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DVD reviews: Hidden sides

Profile image for By Boo Allen / Film Critic
By Boo Allen / Film Critic
Standing, from left, are Idris Elba as Nelson Mandela, Tony Kgorge as Walter Sisulu, Riaad Moosa as Ahmed Kathrada and Thapelo Mokena as Elias Motsoaledi in “Mandela: Long Walk to Freedom.”The Weinstein Co.
Standing, from left, are Idris Elba as Nelson Mandela, Tony Kgorge as Walter Sisulu, Riaad Moosa as Ahmed Kathrada and Thapelo Mokena as Elias Motsoaledi in “Mandela: Long Walk to Freedom.”
The Weinstein Co.

Secrets, intrigue lead this week’s new releases

This week, we begin in an unnamed country:

The Patience Stone

3.5 stars

Rated R, 102 minutes. Available now in various digital download formats. Available Tuesday on DVD.

In a bombed-out apartment in an unnamed Muslim country, an unnamed woman (Golshifteh Farahani) with two children and no support nurses her husband of 10 years. He lies in a coma in a filthy bed after taking a bullet in the neck.

As the woman’s fear overcomes her, she talks to him. Surprisingly, she tells the much older man things she would never have dared to previously, many things of a private and even sexual nature.

Co-writer and director Atiq Rahimi keeps The Patience Stone swiftly moving, often flashing back to tell the woman’s eventful life story. Her harrowing experiences inform her actions, while also explaining her current situation. Before Rahimi winds up the tense saga, the woman receives an unexpected source of refuge.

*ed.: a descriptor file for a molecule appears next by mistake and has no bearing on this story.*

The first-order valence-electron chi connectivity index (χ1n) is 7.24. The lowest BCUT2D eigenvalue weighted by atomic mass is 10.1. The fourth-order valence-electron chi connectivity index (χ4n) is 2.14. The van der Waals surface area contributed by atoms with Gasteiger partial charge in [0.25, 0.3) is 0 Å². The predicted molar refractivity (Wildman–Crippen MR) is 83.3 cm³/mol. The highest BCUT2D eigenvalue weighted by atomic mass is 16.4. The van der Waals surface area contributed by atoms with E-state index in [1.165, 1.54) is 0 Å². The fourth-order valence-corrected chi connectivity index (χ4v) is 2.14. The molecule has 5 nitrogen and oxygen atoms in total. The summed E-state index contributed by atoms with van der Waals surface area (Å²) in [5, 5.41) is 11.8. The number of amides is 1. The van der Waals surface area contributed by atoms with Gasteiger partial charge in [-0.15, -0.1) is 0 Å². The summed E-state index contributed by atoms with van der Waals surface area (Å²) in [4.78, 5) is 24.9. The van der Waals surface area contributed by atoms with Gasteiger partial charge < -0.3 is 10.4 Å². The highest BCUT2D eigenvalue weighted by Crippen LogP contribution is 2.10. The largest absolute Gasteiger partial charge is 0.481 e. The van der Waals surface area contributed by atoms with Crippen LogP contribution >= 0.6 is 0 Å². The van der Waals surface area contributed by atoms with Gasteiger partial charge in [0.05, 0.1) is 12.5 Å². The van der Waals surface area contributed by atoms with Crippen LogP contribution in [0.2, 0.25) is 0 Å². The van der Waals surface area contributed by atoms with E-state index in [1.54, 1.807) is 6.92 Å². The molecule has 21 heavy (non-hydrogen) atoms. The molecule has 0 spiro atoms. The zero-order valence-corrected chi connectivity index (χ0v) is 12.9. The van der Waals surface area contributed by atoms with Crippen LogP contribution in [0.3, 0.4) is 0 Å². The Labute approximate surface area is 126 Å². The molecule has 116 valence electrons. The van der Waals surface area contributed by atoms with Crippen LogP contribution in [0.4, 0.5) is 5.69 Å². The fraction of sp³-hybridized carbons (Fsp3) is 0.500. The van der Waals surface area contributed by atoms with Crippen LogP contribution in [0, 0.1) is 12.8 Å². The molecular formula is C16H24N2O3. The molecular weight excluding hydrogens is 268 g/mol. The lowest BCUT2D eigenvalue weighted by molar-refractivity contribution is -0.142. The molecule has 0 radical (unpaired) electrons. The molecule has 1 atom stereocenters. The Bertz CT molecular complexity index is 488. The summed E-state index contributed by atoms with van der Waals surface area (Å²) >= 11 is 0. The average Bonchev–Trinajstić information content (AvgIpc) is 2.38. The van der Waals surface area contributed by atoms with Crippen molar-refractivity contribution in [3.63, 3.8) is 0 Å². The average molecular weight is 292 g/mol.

In a cast of non-professionals, Farahani turns in a performance filled with authenticity and emotion.

DVD extras: “Making-of” featurette.


Swerve (3 stars) This low-budget Australian thriller never goes where expected, as writer-director Craig Lahiff has crafted a neo-noir caper reminiscent of other modern entries in the genre, such as Red Rock West.

In a dusty, isolated corner of the Outback, Colin (David Lyons) witnesses a fatal auto accident when a man swerves to miss the recklessly driving Jina (Emma Booth). In the wrecked car, Colin finds a suitcase filled with cash, which he dutifully takes into the nearby town’s sheriff (Jason Clarke, Zero Dark Thirty). But first, Colin gives the stranded Jina a ride home.

Soon, the sheriff invites the stranded Colin to spend the night at his house, as Colin learns Jina and the sheriff are married. From there, the double-crosses and triple-crosses fly, but all within the confines of a well-plotted, mostly gap-free scenario. Even until the end, Lahiff keeps up the tension and suspense while delivering the curve balls.

Not rated, 86 minutes.

DVD extras: Four cast and crew interviews.


Mandela: Long Walk to Freedom (3 stars) Idris Elba plays Nelson Mandela in this handsome production directed by Justin Chadwick, with screenplay from William Nicholson based on Mandela’s autobiography of the same name.